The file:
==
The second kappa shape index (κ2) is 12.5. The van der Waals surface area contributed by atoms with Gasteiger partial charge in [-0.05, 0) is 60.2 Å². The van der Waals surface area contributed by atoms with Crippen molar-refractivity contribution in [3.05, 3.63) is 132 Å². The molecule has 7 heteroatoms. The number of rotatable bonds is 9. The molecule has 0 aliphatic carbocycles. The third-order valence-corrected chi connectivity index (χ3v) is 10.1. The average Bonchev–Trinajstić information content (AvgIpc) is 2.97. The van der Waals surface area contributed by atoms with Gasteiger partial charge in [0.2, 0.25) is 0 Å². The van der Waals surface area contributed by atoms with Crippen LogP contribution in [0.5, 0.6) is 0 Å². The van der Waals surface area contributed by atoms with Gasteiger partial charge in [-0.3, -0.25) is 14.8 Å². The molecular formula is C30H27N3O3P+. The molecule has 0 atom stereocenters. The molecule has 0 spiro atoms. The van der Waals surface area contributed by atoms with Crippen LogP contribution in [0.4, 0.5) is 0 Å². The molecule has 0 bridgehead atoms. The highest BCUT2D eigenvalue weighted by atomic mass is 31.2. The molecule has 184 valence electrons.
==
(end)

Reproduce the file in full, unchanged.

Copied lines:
The second kappa shape index (κ2) is 12.5. The van der Waals surface area contributed by atoms with Gasteiger partial charge in [-0.05, 0) is 60.2 Å². The van der Waals surface area contributed by atoms with Crippen molar-refractivity contribution in [3.05, 3.63) is 132 Å². The molecule has 7 heteroatoms. The number of rotatable bonds is 9. The molecule has 0 aliphatic carbocycles. The third-order valence-corrected chi connectivity index (χ3v) is 10.1. The average Bonchev–Trinajstić information content (AvgIpc) is 2.97. The van der Waals surface area contributed by atoms with Gasteiger partial charge in [0.2, 0.25) is 0 Å². The van der Waals surface area contributed by atoms with Crippen LogP contribution in [0.5, 0.6) is 0 Å². The van der Waals surface area contributed by atoms with Gasteiger partial charge in [-0.3, -0.25) is 14.8 Å². The molecular formula is C30H27N3O3P+. The molecule has 0 atom stereocenters. The molecule has 0 spiro atoms. The van der Waals surface area contributed by atoms with Crippen LogP contribution in [0.4, 0.5) is 0 Å². The molecule has 0 bridgehead atoms. The highest BCUT2D eigenvalue weighted by atomic mass is 31.2. The molecule has 184 valence electrons.